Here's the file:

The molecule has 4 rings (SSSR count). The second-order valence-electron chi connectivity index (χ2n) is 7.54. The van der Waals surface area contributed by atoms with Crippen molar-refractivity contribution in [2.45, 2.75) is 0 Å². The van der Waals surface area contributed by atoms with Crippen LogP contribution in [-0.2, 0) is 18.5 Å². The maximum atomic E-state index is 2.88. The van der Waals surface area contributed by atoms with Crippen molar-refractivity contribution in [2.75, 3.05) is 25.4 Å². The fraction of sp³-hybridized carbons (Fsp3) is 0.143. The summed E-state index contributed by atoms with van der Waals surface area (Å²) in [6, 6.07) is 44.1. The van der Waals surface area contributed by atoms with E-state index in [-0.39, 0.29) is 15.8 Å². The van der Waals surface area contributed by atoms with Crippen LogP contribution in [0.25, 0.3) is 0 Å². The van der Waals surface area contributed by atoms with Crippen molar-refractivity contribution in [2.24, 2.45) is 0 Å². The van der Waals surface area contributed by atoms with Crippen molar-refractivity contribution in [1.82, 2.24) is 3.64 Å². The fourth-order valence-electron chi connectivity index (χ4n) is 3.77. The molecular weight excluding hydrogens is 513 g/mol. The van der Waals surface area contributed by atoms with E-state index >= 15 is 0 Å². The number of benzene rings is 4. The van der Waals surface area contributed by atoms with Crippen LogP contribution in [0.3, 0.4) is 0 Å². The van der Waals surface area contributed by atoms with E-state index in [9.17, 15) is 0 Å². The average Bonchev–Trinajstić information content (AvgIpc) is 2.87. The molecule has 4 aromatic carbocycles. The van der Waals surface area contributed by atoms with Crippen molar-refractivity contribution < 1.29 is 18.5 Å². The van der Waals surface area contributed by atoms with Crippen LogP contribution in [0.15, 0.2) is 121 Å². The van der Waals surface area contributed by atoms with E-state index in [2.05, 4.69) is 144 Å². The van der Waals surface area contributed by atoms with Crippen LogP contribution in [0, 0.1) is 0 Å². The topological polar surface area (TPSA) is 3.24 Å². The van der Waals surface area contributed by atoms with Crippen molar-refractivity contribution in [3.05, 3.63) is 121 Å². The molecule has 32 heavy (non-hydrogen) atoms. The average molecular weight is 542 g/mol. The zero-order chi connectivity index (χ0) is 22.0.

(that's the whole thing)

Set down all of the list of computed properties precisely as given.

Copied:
The molecule has 4 rings (SSSR count). The second-order valence-electron chi connectivity index (χ2n) is 7.54. The van der Waals surface area contributed by atoms with Crippen molar-refractivity contribution in [2.45, 2.75) is 0 Å². The van der Waals surface area contributed by atoms with Crippen LogP contribution in [-0.2, 0) is 18.5 Å². The maximum atomic E-state index is 2.88. The van der Waals surface area contributed by atoms with Crippen molar-refractivity contribution in [2.75, 3.05) is 25.4 Å². The fraction of sp³-hybridized carbons (Fsp3) is 0.143. The summed E-state index contributed by atoms with van der Waals surface area (Å²) in [6, 6.07) is 44.1. The van der Waals surface area contributed by atoms with E-state index in [-0.39, 0.29) is 15.8 Å². The van der Waals surface area contributed by atoms with Crippen LogP contribution in [0.25, 0.3) is 0 Å². The van der Waals surface area contributed by atoms with Crippen molar-refractivity contribution in [2.24, 2.45) is 0 Å². The van der Waals surface area contributed by atoms with Crippen molar-refractivity contribution in [1.82, 2.24) is 3.64 Å². The fourth-order valence-electron chi connectivity index (χ4n) is 3.77. The molecular weight excluding hydrogens is 513 g/mol. The van der Waals surface area contributed by atoms with E-state index >= 15 is 0 Å². The number of benzene rings is 4. The van der Waals surface area contributed by atoms with Crippen LogP contribution in [0.3, 0.4) is 0 Å². The van der Waals surface area contributed by atoms with E-state index in [9.17, 15) is 0 Å². The average Bonchev–Trinajstić information content (AvgIpc) is 2.87. The molecule has 4 aromatic carbocycles. The van der Waals surface area contributed by atoms with Crippen molar-refractivity contribution < 1.29 is 18.5 Å². The van der Waals surface area contributed by atoms with Crippen LogP contribution in [0.15, 0.2) is 121 Å². The van der Waals surface area contributed by atoms with E-state index in [2.05, 4.69) is 144 Å². The van der Waals surface area contributed by atoms with Crippen LogP contribution in [0, 0.1) is 0 Å². The topological polar surface area (TPSA) is 3.24 Å². The van der Waals surface area contributed by atoms with Crippen molar-refractivity contribution in [3.05, 3.63) is 121 Å². The molecule has 32 heavy (non-hydrogen) atoms. The average molecular weight is 542 g/mol. The zero-order chi connectivity index (χ0) is 22.0.